At the same time, colleagues say Machen is fiscally tough. He is recognized at Michigan for his successful cost-containment efforts and talent for reducing operating costs. Machen delegated authority to deans to ensure budgets were closely tied to cost centers and academic priorities. The budget system he implemented is known as responsibility-centered or value-centered management.

His focus on cost centers at the dental school, for instance, brought about reforms in the curriculum, an emphasis on competency rather than classroom time, and better care for patients of the university’s clinics. Patient volume doubled in five years, says Dean William Kotowicz, and the school now has five rather than 18 departments where funds are managed and department chairs take responsibility for faculty recruitment, mentoring, staff development, and research. The bottom line: decision making is carried out in departments where responsibilities include not only allocation of resources but accountability for outcomes.

“Sometimes when people hear that a dentist is head of a university, they question that individual has a broad enough experience,” ventures Kotowicz. “The fact that Bernie’s background includes educational psychology, having served as dean of the dental school, and involving himself in undergraduate education on campus committees served him well. He’s a quick study. And he became very well-versed in the value-centered methodology of budgeting,” he says.

Last year, Machen recommended freezing non-academic departmental increases to make the university more efficient. “Higher education has done a poor job of minimizing costs in non-academic units. We can’t keep driving up the cost of education for students, so we have to take money out of the administrative side and reinvest it in improving the quality of education,” he says.

He advocates spending more on recruiting and retaining faculty and less on campus buildings, and would like to see philanthropic efforts aimed at establishing endowed funds for top faculty and scholarships for students. Former President Arthur K. Smith, he said, told him that he believed the University of Utah’s student body and teaching programs are absolutely of the highest quality, and not yet fully recognized for how good they are.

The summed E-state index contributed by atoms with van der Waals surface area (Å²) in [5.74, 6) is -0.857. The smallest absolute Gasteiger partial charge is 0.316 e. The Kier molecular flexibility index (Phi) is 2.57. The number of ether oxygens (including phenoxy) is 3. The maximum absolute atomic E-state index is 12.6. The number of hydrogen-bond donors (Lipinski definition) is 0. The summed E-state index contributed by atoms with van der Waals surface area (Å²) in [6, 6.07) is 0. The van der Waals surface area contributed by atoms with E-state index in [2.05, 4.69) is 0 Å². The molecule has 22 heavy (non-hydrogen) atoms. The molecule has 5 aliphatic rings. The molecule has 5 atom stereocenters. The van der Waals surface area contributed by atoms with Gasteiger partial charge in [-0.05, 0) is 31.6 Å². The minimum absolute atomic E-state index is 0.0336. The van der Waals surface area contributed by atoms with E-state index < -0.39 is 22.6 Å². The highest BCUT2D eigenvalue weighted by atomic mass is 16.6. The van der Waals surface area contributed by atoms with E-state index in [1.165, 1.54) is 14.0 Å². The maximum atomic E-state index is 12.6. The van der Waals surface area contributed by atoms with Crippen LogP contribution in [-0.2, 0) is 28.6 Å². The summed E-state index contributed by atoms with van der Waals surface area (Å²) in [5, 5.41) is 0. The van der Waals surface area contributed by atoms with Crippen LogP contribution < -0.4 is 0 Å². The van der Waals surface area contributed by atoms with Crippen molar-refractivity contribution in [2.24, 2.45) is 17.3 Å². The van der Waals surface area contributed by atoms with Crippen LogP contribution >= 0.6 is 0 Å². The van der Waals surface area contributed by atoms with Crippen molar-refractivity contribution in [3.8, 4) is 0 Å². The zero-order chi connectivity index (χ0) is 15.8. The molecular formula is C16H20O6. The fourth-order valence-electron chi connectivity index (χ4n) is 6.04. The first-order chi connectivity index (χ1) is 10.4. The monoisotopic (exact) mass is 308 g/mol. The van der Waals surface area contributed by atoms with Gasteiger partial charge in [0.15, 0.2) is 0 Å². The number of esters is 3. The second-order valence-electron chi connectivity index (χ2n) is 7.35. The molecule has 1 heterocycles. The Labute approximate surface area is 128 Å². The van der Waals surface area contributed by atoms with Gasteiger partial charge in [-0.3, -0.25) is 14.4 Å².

“The quality of undergraduate education at a flagship research university is incomparable. The University ought to capitalize on that distinction, because the ability to get an education like that is going to make a difference to those who take advantage of it for the rest of their lives,” Machen says.

He believes that what universities like Utah do matters enormously, and so is determined to find ways to make the public understand what distinguishes it from other institutions of higher education.

“Utah deserves a world-class university for its citizens. The University of Utah is not a well-funded institution, and that makes its quality all the more laudable,” he says, noting that of the 3,500 institutions of higher education in the U.S., fewer than 100 have been identified as Carnegie Foundation Research Level I universities. In a group of 31 public research universities with medical schools, the U ranks last in state dollars per student for educational purposes. The University of Michigan was ranked No. 1 in 1995-96.

After a 10-month search for Arthur Smith’s successor, Machen was named just in time to shepherd the U through the upcoming legislative session. Chris won’t make the move until spring, when their daughter Maggie graduates from high school, though she intends to commute to Utah as often as possible. Machen expects that to free him up to put in long hours in preparation for and during legislative hearings.

“The key to building accountability,” he says, “is to start building trust, one-on-one.” And then, perhaps applying a little educational psychology, he raises his dark eyebrows and asks, “Don’t you trust me?”

Copyright 1998 by The University of Utah Alumni Association